It is one thing, as Paul acknowledged to BuzzFeed, for Republicans to oppose intervention when advocated by President Obama. But it will be quite another thing when the senator is forced to defend these views and his pot shot against Christian friends of Israel in a GOP primary in 2016. Isolationism may have taken root among some Tea Partiers, but it will be a hard sell for Paul to convince Evangelicals that he can be trusted to defend the U.S. against Islamists and to maintain an alliance with Israel that he has never been that enthusiastic about.

Paul’s lukewarm Jewish charm offensive last winter made it clear he understands that it would be impossible for anyone to win the GOP nomination by sticking to his father’s foreign-policy views, which are in many respects indistinguishable from the far left. But flushed with the success of his campaign to expand the isolationist wing of the party on issues like drones, the NSA intercepts, and Syria, Paul has gotten sloppy. That quote about Christians won’t be forgotten when those voters must choose the next Republican presidential candidate. 

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Not News: The U.S. and Israel Cooperate

On her blog today, Margaret Sullivan, the public editor of the New York Times, took issue with her paper’s news judgment. Responding to complaints from readers, she said she disagreed with the paper’s decision not to run a piece following up on a Guardian article alleging that the United States and Israel have shared intelligence that might be derived from intercepts of communications by the National Security Agency. Though I rarely concur with many if not most of the choices made by the Grey Lady’s editors, in this case I think managing editor Dean Baquet was right: the Guardian, which is the main conduit for stories stemming from the leaks of classified U.S. material by Edward Snowden, had hyped a detail gleaned from the stolen material that was neither “significant or surprising.” Though those hostile to Israel (such as Snowden’s journalistic partner Glenn Greenwald) may think this is worth treating as if it were a scandal, the notion that the two allies share data about terrorist suspects or related material is not news. Nor is it anything for anyone who cares about protecting either country from Islamist terrorists to worry about.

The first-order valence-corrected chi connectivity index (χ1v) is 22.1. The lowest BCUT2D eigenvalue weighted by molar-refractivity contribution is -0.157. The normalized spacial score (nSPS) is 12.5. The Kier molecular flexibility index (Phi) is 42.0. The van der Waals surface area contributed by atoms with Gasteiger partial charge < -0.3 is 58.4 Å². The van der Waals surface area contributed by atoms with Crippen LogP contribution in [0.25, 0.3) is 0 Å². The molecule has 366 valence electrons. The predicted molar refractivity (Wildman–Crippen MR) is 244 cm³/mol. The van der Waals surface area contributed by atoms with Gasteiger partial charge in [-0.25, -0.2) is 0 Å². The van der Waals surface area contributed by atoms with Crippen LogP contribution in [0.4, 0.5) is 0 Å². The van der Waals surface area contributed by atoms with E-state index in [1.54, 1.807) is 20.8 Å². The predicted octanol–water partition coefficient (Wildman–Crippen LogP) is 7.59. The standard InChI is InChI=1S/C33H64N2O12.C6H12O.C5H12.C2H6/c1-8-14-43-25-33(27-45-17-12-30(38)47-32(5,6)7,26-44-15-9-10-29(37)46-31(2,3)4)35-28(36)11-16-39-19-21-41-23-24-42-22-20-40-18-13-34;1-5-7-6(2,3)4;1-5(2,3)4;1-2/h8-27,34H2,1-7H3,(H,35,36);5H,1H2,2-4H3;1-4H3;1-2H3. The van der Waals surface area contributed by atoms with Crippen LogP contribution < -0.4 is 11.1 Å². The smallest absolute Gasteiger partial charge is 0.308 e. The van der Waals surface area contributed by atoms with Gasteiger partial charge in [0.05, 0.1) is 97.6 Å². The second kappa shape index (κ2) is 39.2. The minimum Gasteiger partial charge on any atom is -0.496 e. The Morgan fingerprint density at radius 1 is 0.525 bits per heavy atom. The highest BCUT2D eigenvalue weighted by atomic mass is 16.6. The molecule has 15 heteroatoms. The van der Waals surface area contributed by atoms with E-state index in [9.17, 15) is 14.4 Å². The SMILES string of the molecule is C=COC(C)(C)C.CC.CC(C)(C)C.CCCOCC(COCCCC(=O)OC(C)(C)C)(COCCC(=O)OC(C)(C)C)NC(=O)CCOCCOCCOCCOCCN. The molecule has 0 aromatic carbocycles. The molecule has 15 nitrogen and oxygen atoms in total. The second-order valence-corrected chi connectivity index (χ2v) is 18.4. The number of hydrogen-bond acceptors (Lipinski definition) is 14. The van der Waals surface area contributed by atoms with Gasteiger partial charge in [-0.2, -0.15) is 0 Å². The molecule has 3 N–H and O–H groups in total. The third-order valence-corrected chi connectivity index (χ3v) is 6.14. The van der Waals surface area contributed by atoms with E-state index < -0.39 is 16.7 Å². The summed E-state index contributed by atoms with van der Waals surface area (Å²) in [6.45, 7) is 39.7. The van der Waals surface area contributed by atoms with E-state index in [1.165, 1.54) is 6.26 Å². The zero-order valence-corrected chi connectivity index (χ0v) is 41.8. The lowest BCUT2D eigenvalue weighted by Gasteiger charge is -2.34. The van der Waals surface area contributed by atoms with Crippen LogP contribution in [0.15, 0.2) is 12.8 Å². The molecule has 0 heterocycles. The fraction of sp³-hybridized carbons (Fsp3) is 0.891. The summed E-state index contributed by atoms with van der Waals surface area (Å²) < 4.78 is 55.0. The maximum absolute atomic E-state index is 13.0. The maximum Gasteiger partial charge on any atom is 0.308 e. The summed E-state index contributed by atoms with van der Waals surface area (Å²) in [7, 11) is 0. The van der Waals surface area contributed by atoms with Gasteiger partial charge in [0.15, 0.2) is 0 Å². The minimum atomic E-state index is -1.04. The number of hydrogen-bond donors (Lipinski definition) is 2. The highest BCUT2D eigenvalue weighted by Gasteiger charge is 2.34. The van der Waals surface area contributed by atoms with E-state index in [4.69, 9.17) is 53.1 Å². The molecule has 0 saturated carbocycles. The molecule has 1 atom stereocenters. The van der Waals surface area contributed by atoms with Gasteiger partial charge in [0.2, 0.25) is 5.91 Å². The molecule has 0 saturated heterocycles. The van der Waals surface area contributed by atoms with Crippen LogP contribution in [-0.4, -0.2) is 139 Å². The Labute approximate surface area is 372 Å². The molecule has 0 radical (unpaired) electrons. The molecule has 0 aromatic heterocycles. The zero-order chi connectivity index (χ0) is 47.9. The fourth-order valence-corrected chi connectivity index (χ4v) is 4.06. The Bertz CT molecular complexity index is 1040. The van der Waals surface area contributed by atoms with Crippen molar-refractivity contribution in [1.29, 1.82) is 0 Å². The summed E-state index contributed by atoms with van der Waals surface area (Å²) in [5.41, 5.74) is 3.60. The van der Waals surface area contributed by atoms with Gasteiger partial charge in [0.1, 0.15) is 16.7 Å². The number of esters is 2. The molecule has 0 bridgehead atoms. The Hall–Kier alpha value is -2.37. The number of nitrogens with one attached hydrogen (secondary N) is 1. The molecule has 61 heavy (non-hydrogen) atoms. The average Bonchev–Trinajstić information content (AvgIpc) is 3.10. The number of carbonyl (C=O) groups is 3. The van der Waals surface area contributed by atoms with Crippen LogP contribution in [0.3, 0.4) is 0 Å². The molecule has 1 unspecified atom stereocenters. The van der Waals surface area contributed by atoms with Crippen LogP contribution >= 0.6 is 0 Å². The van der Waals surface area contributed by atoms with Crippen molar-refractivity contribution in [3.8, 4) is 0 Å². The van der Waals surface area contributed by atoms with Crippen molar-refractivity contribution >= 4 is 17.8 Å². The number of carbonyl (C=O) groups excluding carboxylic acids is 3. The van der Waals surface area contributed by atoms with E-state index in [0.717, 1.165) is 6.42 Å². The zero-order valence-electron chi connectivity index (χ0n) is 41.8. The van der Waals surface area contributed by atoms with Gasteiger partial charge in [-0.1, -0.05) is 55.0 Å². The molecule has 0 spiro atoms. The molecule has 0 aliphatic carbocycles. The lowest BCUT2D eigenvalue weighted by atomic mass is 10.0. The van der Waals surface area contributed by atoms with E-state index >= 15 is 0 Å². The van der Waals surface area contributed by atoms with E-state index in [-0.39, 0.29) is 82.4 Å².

While Sullivan apparently thinks anything about the NSA intercepts is newsworthy and may well have succumbed to the cliché about Jews being news, this mini-controversy about what the Times publishes should give us insight into much of the breathless hype about the government’s data mining. Though libertarians, isolationists, and critics of big government have been feeding public paranoia about the NSA, this particular nugget of information tells us just how uncontroversial much of the agency’s activity has been. Just as the intercepts are both legal and a reasonable use of resources, so, too, is the NSA’s sharing of some of material with a country that shares much of its own considerable intelligence resources with the United States. The attempt to render this useful cooperation controversial or, as the Guardian implies, illegal does nothing to protect civil liberties while potentially damaging U.S. national security.